The Sunday Shows In Five Or Fewer Sentences
Not too much news today...
1. Here's the real headline: couched in a warning to President Obama, Sen. Ben Nelson (D-NE) offered his support today for a "trigger" to a public health insurance plan, bolstering the White House's attempts to corral Midwestern Democratic senators ahead of the president's Wednesday night address. Speaking on CNN's State of the Union with John King, Nelson said that he could support a "true trigger, one that would only apply if there isn't the kind of competition in the business that we believe there would be." Nelson is as azure-colored and scruffy as a Blue Dog Democrat can get in the Senate, and he has been hostile to a public option of any type. But today, he's essentially given the president permission to write a mechanism into the health bill that would require the "market" to become more competitive over time, lest it be overtaken by a government-subsidized plan. Sen. Amy Klobuchar (D-MN) said she was open to a trigger.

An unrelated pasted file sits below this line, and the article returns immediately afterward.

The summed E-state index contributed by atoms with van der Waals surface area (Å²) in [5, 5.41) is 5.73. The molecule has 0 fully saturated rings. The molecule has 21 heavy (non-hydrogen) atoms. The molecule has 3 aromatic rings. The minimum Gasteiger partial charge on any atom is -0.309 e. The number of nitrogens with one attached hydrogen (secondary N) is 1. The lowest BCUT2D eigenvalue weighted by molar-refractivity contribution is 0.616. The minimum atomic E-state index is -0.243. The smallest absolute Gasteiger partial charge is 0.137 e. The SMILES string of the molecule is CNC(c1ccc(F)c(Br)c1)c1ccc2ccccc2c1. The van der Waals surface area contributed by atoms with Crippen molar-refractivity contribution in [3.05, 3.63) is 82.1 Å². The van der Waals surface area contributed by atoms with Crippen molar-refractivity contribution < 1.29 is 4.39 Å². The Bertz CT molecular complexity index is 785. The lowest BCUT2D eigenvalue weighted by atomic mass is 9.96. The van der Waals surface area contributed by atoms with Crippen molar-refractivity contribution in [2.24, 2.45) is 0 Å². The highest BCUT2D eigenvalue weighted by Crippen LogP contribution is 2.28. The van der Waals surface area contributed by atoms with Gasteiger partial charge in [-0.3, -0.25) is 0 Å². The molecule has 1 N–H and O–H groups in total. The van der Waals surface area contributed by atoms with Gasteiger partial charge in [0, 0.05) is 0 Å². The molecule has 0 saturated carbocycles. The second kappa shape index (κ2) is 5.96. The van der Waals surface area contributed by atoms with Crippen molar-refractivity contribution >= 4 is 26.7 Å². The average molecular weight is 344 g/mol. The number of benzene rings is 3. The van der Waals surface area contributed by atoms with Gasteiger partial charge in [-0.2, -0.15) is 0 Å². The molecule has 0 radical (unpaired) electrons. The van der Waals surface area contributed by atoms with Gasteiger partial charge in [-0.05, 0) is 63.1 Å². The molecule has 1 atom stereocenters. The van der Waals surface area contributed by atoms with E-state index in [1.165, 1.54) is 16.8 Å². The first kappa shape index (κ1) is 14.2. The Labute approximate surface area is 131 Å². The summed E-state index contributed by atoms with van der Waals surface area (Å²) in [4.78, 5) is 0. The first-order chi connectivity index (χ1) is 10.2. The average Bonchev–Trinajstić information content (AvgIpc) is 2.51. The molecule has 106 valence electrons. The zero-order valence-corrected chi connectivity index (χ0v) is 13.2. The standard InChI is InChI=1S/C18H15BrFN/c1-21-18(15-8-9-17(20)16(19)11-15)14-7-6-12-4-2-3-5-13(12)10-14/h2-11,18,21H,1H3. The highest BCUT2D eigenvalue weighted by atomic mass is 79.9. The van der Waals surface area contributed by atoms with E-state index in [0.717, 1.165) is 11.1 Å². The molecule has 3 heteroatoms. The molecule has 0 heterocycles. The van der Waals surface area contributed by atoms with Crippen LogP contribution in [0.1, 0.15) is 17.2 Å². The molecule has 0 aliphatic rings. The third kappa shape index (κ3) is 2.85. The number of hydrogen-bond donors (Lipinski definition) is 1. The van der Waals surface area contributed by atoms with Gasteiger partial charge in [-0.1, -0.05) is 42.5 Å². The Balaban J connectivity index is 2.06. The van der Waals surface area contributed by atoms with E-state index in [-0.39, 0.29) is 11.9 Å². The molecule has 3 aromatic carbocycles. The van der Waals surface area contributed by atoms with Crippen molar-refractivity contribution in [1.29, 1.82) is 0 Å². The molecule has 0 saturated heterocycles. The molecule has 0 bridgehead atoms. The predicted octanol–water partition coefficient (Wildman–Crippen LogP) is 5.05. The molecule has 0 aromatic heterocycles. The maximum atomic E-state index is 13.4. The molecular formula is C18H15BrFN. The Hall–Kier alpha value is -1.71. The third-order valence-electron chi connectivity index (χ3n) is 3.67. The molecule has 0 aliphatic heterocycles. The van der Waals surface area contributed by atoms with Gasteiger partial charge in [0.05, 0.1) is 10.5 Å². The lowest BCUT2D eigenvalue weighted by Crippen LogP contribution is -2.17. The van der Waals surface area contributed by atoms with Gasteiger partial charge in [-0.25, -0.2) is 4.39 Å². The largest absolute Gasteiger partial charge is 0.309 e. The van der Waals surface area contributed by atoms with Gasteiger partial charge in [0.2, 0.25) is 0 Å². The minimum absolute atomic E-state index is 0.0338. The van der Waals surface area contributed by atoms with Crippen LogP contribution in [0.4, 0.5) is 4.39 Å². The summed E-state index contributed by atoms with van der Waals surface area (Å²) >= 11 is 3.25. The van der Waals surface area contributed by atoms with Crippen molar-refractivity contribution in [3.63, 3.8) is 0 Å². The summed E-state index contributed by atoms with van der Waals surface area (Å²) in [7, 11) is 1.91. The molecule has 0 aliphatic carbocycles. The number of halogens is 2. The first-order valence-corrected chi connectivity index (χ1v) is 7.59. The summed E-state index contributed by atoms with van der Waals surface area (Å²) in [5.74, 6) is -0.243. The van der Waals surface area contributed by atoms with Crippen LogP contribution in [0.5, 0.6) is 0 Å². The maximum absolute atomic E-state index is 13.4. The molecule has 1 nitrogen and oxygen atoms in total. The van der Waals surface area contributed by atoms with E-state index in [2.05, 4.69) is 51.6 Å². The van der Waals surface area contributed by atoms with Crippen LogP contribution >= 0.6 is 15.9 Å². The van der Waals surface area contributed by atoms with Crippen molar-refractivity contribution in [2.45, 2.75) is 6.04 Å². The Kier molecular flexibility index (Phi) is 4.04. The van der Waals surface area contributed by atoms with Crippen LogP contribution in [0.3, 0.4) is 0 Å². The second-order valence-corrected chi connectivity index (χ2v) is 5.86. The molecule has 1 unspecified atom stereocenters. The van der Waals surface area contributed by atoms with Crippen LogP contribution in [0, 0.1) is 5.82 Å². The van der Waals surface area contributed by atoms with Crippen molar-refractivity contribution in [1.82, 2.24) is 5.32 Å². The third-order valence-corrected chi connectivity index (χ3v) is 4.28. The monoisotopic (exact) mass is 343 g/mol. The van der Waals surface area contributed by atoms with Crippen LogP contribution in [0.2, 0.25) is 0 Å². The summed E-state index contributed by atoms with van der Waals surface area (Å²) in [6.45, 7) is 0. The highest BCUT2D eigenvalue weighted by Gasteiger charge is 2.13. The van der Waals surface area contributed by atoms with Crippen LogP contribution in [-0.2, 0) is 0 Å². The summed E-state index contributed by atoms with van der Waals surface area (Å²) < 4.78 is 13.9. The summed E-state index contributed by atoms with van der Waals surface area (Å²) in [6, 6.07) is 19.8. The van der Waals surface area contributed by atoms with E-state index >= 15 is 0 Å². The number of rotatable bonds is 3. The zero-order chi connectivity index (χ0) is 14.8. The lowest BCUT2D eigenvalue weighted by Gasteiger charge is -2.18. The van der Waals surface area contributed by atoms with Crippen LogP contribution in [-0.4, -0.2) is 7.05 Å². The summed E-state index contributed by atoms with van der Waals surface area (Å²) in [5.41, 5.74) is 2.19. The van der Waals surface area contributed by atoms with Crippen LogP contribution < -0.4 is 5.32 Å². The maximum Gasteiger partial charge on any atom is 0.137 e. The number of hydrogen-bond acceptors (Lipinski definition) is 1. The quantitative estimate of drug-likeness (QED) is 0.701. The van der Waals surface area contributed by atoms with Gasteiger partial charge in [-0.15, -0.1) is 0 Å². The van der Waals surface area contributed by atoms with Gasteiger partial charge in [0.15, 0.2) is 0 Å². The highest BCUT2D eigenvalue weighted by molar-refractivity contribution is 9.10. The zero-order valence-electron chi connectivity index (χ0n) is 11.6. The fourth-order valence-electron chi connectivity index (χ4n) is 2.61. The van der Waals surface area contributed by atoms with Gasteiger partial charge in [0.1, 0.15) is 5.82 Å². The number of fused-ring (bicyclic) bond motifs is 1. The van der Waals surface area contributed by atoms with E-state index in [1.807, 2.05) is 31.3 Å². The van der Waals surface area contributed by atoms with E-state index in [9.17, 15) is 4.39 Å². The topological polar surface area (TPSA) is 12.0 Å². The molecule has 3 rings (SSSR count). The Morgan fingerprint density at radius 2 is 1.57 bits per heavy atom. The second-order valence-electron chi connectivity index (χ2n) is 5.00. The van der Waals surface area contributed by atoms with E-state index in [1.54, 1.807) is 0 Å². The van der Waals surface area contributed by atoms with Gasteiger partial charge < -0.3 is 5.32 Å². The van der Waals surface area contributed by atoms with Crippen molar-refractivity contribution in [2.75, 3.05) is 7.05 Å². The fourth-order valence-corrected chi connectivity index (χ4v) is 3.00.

2. David Axelrod, the president's senior adviser, offered no specifics and very little insight into the president's comments on Wednesday. He repeated the basic administration formulation on the public option -- the president wants to ensure competition and quality and likes a public plan but won't veto a bill without it -- only to have the press write another "White House Backs Down on Public Option" story, which prompted Axelrod to insist to the Associated Press that the White House had not changed its position. Robert Gibbs, the president's press secretary, suggested that the speech on Wednesday would be light on veto threats and heavy on get 'er dun.
3. On Van Jones, a variety of administration officials offered a tepid defense of the former adviser for green jobs and said that President Obama did not fire Jones and had not paid much attention to the Beckiverse (Glenniverse?)'s crusade to oust him.
4. Rudy Giuliani told NBC's David Gregory that he was still considering a run for governor of New York.
5. Various commentators expressed unease and bewilderment at the thought that a presidential address to school children is controversial.